8pm to 10pm: The Queen and the Duke of Edinburgh host a classical concert featuring Tchaikovsky's Swan Lake in the ballroom at Buckingham Palace. The concert will be broadcast live on big screens along the Mall and in the Royal Parks, as well as on video screens across Britain.


10.45am: The Queen and the Duke of Edinburgh attend an ecumenical jubilee service with representatives of all Christian churches at St George's Chapel in Windsor Castle. The service is followed by a walkabout in Windsor. Other members of the Royal Family attend services around the country. The Prince of Wales and Princes William and Harry are in Swansea; the Earl and Countess of Wessex are at Salisbury Cathedral, the Duke of Kent is in Belfast, and the Princess Royal is in Ayr.

6.30pm: The Welsh National Opera holds a free concert in Cardiff Bay.

In Chatham, Kent, a three-day Jubilee Navy Days celebration begins, featuring an international fleet of warships.

Choirs, orchestras and military bands hold rehearsals for events on the two bank holidays.


1pm: A nationwide peal of bells and a gun salute at Hyde Park in London open celebrations.

1pm to 10.30pm: Edinburgh's golden jubilee garden party, featuring street theatre, music, dance and a Celtic and world music concert.

4pm: A 12,000-strong audience for the pop concert at Buckingham Palace starts to arrive. The concert is broadcast on big screens on the Mall and in Royal Parks.

7.30pm: Former Queen guitarist Brian May opens the concert by playing the national anthem on roof of Buckingham Palace. Performers include Pop Idol Will Young, Ozzy Osbourne, Rod Stewart and The Corrs, and it will end with a finale of "All You Need is Love" led by Sir Paul McCartney.

10.30pm: The Queen and the Duke of Edinburgh drive along The Mall escorted by 300 children carrying lanterns to light the first of nearly 2,000 beacons that will unite celebrations across Britain and the Commonwealth. Fireworks are launched from the roof of Buckingham Palace and the display is relayed on screens outside the palace.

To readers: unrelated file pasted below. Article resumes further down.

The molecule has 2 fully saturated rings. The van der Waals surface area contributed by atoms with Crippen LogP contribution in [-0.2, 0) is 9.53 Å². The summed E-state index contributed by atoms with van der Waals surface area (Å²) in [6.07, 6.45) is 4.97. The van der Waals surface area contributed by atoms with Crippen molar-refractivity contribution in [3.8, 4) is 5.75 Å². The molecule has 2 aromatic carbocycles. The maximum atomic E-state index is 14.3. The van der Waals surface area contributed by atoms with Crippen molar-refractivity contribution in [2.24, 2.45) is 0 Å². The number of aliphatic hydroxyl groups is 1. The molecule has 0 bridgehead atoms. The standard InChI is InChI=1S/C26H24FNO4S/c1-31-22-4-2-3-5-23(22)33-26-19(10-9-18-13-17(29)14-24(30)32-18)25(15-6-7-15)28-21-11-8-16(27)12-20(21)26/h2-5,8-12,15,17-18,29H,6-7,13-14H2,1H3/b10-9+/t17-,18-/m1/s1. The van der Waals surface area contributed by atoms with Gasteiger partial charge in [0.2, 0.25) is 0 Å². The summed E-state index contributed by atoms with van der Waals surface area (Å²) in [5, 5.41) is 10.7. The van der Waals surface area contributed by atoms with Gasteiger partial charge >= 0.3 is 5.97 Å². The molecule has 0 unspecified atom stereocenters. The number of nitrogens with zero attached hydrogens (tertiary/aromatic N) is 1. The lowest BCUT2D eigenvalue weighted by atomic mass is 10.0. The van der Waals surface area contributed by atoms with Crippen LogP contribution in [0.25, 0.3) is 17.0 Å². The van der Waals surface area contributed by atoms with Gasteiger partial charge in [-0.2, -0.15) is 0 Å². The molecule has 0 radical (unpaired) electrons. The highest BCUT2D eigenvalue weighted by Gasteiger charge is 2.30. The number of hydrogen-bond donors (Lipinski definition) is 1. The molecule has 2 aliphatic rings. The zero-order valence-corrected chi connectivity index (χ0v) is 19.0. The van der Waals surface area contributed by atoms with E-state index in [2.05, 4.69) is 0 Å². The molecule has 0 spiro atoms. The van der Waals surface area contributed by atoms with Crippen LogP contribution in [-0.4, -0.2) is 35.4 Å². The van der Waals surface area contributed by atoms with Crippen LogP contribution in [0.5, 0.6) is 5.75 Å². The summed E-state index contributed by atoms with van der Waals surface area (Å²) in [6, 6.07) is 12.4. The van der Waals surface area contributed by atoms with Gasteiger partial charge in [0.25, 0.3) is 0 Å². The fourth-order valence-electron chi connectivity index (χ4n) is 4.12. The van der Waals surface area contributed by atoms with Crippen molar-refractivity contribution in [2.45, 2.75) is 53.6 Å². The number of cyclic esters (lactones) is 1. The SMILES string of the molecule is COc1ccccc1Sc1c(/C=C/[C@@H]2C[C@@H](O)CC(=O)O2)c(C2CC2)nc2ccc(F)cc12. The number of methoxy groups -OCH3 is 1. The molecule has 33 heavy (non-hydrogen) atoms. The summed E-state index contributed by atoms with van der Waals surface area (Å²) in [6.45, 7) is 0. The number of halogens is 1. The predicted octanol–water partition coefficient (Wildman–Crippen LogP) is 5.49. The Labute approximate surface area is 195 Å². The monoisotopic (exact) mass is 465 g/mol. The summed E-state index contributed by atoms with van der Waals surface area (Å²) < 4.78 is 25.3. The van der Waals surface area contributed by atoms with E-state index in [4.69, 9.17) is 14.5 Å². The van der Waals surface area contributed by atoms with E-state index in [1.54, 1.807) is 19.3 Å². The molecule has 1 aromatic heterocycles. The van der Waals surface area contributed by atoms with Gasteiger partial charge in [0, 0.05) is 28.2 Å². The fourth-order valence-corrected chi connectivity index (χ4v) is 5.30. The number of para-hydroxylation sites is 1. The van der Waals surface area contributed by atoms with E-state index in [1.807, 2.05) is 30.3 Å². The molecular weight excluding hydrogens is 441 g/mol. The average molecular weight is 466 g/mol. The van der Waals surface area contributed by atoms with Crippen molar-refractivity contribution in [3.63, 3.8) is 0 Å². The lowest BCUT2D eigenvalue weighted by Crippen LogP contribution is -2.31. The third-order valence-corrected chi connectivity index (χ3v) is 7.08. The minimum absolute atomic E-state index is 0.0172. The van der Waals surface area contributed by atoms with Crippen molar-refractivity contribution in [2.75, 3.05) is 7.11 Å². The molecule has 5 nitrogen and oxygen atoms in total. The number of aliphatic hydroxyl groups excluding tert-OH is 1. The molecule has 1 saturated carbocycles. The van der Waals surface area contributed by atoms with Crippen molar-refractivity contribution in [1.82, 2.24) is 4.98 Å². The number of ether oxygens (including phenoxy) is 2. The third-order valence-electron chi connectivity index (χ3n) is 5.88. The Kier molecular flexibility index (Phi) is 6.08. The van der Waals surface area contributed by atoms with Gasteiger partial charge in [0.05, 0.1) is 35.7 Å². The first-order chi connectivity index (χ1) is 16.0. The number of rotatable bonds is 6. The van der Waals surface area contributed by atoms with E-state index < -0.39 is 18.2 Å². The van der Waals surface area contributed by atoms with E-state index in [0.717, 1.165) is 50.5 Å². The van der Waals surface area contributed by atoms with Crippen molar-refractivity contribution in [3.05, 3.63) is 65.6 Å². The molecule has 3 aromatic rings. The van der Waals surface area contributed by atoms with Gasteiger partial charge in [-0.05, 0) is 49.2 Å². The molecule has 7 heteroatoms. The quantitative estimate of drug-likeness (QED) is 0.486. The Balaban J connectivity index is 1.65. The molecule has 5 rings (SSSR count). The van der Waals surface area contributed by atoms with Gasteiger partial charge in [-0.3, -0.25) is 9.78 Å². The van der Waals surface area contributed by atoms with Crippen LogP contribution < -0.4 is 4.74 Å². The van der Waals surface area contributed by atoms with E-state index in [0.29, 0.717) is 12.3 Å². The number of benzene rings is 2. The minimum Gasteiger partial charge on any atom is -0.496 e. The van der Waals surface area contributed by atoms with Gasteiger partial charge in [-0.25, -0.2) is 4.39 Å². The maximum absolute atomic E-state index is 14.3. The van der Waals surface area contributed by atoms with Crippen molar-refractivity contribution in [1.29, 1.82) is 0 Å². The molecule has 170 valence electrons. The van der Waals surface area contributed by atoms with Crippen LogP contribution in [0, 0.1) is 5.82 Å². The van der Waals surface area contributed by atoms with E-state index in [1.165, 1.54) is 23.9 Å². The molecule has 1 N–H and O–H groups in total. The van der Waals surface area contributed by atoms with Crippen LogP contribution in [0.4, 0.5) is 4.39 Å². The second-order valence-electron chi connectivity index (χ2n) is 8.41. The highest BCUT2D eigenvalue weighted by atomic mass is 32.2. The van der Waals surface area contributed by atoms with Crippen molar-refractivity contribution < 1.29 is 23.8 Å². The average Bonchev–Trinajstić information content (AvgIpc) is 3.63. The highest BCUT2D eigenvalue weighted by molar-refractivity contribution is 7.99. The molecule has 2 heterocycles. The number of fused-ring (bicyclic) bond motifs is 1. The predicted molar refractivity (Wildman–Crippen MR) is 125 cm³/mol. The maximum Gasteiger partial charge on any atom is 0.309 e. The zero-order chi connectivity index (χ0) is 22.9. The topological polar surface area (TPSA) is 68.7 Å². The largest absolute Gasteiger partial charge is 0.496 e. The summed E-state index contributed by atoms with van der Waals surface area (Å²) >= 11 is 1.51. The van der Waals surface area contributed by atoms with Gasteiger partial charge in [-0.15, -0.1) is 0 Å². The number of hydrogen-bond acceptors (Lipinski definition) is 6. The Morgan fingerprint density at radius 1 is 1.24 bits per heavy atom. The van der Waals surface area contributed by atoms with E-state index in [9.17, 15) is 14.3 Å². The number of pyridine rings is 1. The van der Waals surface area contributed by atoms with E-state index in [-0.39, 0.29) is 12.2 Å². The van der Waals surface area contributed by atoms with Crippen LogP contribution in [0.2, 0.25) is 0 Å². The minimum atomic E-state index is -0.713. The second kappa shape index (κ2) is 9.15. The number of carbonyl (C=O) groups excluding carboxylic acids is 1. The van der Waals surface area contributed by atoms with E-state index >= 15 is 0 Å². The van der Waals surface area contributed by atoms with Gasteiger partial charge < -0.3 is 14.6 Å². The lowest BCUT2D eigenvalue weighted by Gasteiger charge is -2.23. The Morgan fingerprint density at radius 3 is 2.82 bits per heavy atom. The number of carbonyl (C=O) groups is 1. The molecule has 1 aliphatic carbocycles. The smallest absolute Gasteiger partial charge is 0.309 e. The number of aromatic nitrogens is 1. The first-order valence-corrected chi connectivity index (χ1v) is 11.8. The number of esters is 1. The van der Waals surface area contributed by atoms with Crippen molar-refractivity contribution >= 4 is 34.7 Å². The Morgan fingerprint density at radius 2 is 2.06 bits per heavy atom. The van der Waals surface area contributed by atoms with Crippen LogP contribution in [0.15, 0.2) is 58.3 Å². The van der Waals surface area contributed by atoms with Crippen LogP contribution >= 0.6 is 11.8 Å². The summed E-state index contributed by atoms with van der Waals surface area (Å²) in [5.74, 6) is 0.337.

Tuesday, Golden Jubilee Day

10.42am: A salute by the King's Troop Royal Horse Artillery starts a carriage procession from Buckingham Palace. Fanfares mark the procession's progress through central London to St Paul's Cathedral, where the Archbishop of Canterbury and the Bishop of London join a thanksgiving service conducted by the Dean of St Paul's, Dr John Moses.

12.40pm: The Queen and the Duke of Edinburgh attend a lunch banquet at Guildhall, where the Queen, Tony Blair, and the Lord Mayor of London make speeches.

1.40pm: Processions begin in the Mall, beginning with the masquerade bands from the Notting Hill Carnival, performing for the first time outside of the annual festival in west London. Patti Boulaye leads 5,000 singers in a gospel choir, culminating in a finale of "Amazing Grace". About 1,000 children and young people aged from seven to 18 perform "Together Talking", a song to celebrate shared communication, which they will stop and sing at different points, finishing with a rendition for the Queen at the Victoria Memorial. A 50 years parade divided into five sections marks each decade of the Queen's reign, and features a float showing typical living and eating habits of each 10 years.

Flag bearers from all the Commonwealth countries make up another parade, accompanied by children in national dress.

5.35pm: The Royal Family returns to the Palace when barriers on the Mall will be lifted to allow crowds to move to the front of Buckingham Palace, where the Queen and the Duke of Edinburgh will appear on the balcony.

5.55pm: Celebrations close with a fly past by 27 aircraft flying at 1,500 feet, including RAF combat aircraft, the Red Arrows and Concorde.

Chris Gray